Iran: Unarmed Baluch man Killed in Sistan and Baluchistan after state police open fire

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The state security forces in Iran’s Sistan and Baluchistan Province opened fire and murdered a young man identified as Gol-Mohammad Barahvi, driving a vehicle carrying diesel fuel.
Similarly, in another development Iran’s state police sprayed a volley of bullets into a vehicle containing four Baluch passengers on April 12, 2018. Moslem Bameri, 27, his brother, a friend and his three-year-old neice, Hasna Bameri, were in a gas station when the State Security Force opened fire and killed them. Moslem Bameri was being followed by the SSF for hurling stones at an SSF station and “disrupting the order” in February.
In yet another case on April 12 Farhad Lakzaee, 27, a young man from Baluchistan, was killed in direct gunfire by state police, in Kerman, central Iran.
More than 100 people, including innocent bystanders, are killed every year in anti-smuggling operations in Iran’s Sistan and Baluchestan Province, according to human rights activists.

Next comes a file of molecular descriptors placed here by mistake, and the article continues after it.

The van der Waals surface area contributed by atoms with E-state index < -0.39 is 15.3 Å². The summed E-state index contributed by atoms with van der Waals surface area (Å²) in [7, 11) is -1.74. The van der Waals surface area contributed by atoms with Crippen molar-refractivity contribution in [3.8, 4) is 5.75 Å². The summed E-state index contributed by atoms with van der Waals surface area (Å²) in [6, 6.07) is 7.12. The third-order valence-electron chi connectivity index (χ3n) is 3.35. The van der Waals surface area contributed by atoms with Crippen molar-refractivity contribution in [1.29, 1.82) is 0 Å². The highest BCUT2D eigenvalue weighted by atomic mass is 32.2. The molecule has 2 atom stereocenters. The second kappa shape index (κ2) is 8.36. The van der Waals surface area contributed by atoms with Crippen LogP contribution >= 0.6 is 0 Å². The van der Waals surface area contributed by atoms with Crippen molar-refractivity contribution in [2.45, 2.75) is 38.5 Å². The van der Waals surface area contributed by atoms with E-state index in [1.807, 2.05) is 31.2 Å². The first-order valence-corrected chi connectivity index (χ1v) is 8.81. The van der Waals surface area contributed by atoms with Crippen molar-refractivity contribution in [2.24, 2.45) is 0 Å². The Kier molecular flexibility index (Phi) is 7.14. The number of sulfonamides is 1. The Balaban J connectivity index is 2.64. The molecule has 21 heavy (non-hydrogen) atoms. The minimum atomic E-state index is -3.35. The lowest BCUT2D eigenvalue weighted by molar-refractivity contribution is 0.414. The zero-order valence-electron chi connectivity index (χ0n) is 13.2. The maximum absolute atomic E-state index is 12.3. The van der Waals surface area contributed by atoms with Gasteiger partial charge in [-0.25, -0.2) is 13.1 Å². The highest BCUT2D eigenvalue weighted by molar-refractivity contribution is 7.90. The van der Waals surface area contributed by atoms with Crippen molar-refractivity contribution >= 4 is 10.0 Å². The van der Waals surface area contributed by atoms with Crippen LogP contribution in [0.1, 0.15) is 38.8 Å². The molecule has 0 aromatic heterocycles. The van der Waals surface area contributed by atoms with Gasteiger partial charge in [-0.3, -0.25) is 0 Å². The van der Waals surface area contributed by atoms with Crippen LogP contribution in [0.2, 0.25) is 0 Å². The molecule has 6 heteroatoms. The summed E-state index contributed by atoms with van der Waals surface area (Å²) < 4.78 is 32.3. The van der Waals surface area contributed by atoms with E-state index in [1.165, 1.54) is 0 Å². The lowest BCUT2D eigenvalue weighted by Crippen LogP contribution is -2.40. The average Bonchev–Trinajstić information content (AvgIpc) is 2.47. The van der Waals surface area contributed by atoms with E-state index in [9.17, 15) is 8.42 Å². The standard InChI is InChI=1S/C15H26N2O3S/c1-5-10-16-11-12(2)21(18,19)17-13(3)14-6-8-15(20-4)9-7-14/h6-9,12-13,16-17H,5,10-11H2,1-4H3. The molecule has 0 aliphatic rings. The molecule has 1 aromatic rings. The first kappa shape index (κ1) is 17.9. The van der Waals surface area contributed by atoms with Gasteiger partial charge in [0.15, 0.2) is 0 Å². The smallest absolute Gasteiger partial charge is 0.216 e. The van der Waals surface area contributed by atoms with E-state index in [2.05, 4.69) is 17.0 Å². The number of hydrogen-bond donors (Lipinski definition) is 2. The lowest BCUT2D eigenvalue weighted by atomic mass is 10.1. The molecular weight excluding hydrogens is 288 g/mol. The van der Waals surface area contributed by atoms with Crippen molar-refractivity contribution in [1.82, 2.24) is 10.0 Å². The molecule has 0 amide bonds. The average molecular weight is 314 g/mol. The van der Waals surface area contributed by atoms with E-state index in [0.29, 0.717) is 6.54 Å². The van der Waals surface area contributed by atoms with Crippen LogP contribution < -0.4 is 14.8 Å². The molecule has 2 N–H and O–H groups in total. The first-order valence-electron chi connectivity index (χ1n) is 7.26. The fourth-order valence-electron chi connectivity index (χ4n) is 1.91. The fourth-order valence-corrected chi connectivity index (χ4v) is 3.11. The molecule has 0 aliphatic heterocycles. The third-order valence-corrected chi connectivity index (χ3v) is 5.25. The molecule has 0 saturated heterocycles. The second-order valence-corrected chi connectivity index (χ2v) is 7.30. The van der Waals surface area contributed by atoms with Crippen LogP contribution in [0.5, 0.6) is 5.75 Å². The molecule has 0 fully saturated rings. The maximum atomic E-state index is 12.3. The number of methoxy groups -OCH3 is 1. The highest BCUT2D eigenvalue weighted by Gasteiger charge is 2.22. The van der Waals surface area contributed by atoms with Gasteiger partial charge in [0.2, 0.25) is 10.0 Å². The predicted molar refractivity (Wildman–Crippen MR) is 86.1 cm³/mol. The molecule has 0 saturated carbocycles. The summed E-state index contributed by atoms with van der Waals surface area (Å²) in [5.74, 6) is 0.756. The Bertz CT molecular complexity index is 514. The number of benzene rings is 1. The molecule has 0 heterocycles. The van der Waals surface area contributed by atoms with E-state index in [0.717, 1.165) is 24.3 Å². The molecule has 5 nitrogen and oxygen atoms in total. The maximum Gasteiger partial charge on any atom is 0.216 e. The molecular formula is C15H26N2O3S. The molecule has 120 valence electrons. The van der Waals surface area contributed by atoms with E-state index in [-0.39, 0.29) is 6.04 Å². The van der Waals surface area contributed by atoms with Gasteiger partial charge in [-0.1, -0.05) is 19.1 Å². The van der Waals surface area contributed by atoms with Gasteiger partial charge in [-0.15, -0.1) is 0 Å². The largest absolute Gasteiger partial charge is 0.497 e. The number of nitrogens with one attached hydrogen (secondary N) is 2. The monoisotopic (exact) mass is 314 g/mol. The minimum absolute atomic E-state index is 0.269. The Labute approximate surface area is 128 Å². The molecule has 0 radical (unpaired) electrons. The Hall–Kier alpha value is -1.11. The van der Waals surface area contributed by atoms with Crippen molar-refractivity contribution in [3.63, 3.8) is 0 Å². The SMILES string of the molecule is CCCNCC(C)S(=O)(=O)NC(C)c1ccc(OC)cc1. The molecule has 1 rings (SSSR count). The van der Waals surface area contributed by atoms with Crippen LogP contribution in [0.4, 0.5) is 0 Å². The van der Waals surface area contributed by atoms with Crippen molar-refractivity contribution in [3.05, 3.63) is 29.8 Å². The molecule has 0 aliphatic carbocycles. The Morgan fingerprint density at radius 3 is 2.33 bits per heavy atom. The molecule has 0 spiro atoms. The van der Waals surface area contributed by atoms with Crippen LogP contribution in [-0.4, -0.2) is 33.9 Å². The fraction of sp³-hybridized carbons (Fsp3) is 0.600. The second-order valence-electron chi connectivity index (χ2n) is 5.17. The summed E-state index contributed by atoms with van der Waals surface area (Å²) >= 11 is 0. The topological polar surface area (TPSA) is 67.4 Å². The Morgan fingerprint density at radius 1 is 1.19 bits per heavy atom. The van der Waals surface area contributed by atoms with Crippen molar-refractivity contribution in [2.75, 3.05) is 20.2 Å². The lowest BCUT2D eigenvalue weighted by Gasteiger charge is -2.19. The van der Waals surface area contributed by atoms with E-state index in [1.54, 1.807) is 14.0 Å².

Sistan and Baluchestan is one of Iran’s poorest provinces.
The poor people of the province transfer goods such as fuel, cigarettes, electric equipment, clothing, tires… with great difficulty and at a high risk to their lives to earn a living for their families.
This pressure on the deprived people comes while over $20 billion worth of smuggled goods enter the country annually which amounts to one third of country’s official trade.
Items such as cigarettes, mobile phones, clothing and even saffron are smuggled into the country by gangs affiliated with the regime. These smugglers not only are not targeted by the security forces, but are not even arrested. In fact, regime’s elements and organs, such as the revolutionary guards, have their own illegal ports that are used for smuggling. It is reported that around 80 such illegal ports are operating in Busher, Hormozgan, Sistan and Baluchistan provinces outside the official customs.
This smuggling is totally to the detriment of domestic producers. Moreover, if these commodities entered the country legally, it would bring in $3 billion in revenues annually for the government in taxes.

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